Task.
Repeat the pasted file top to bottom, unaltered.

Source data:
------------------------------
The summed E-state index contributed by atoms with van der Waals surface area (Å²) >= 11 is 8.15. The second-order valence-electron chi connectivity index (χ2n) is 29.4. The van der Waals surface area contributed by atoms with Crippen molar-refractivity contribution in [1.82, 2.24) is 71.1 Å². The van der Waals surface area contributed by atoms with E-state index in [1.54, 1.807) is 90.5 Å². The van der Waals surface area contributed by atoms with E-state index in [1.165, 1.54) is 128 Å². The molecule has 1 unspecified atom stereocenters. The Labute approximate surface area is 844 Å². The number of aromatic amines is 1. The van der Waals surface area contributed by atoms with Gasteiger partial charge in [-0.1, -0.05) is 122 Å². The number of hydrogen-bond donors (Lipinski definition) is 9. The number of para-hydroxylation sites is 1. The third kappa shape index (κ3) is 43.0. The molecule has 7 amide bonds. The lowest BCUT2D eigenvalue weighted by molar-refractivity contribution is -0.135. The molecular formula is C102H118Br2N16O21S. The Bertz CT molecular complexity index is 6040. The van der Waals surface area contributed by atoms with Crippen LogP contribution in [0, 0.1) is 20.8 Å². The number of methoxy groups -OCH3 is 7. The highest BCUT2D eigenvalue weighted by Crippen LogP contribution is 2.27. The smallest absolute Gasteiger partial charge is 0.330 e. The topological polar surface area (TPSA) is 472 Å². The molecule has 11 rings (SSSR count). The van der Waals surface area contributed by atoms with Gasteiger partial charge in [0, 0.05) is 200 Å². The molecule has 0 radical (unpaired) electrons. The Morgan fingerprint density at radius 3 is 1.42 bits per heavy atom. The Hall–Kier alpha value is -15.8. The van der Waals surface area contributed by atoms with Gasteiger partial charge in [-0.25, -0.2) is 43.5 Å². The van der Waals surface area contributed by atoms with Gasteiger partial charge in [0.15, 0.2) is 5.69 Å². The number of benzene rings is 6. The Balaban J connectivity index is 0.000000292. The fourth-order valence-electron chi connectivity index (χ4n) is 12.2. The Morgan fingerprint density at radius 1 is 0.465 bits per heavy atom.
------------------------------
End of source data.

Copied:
The summed E-state index contributed by atoms with van der Waals surface area (Å²) >= 11 is 8.15. The second-order valence-electron chi connectivity index (χ2n) is 29.4. The van der Waals surface area contributed by atoms with Crippen molar-refractivity contribution in [1.82, 2.24) is 71.1 Å². The van der Waals surface area contributed by atoms with E-state index in [1.54, 1.807) is 90.5 Å². The van der Waals surface area contributed by atoms with E-state index in [1.165, 1.54) is 128 Å². The molecule has 1 unspecified atom stereocenters. The Labute approximate surface area is 844 Å². The number of aromatic amines is 1. The van der Waals surface area contributed by atoms with Gasteiger partial charge in [-0.1, -0.05) is 122 Å². The number of hydrogen-bond donors (Lipinski definition) is 9. The number of para-hydroxylation sites is 1. The third kappa shape index (κ3) is 43.0. The molecule has 7 amide bonds. The lowest BCUT2D eigenvalue weighted by molar-refractivity contribution is -0.135. The molecular formula is C102H118Br2N16O21S. The Bertz CT molecular complexity index is 6040. The van der Waals surface area contributed by atoms with Crippen LogP contribution in [0, 0.1) is 20.8 Å². The number of methoxy groups -OCH3 is 7. The highest BCUT2D eigenvalue weighted by Crippen LogP contribution is 2.27. The smallest absolute Gasteiger partial charge is 0.330 e. The topological polar surface area (TPSA) is 472 Å². The molecule has 11 rings (SSSR count). The van der Waals surface area contributed by atoms with Gasteiger partial charge in [0, 0.05) is 200 Å². The molecule has 0 radical (unpaired) electrons. The Morgan fingerprint density at radius 3 is 1.42 bits per heavy atom. The Hall–Kier alpha value is -15.8. The van der Waals surface area contributed by atoms with Gasteiger partial charge in [-0.25, -0.2) is 43.5 Å². The van der Waals surface area contributed by atoms with Gasteiger partial charge in [0.15, 0.2) is 5.69 Å². The number of benzene rings is 6. The Balaban J connectivity index is 0.000000292. The fourth-order valence-electron chi connectivity index (χ4n) is 12.2. The Morgan fingerprint density at radius 1 is 0.465 bits per heavy atom.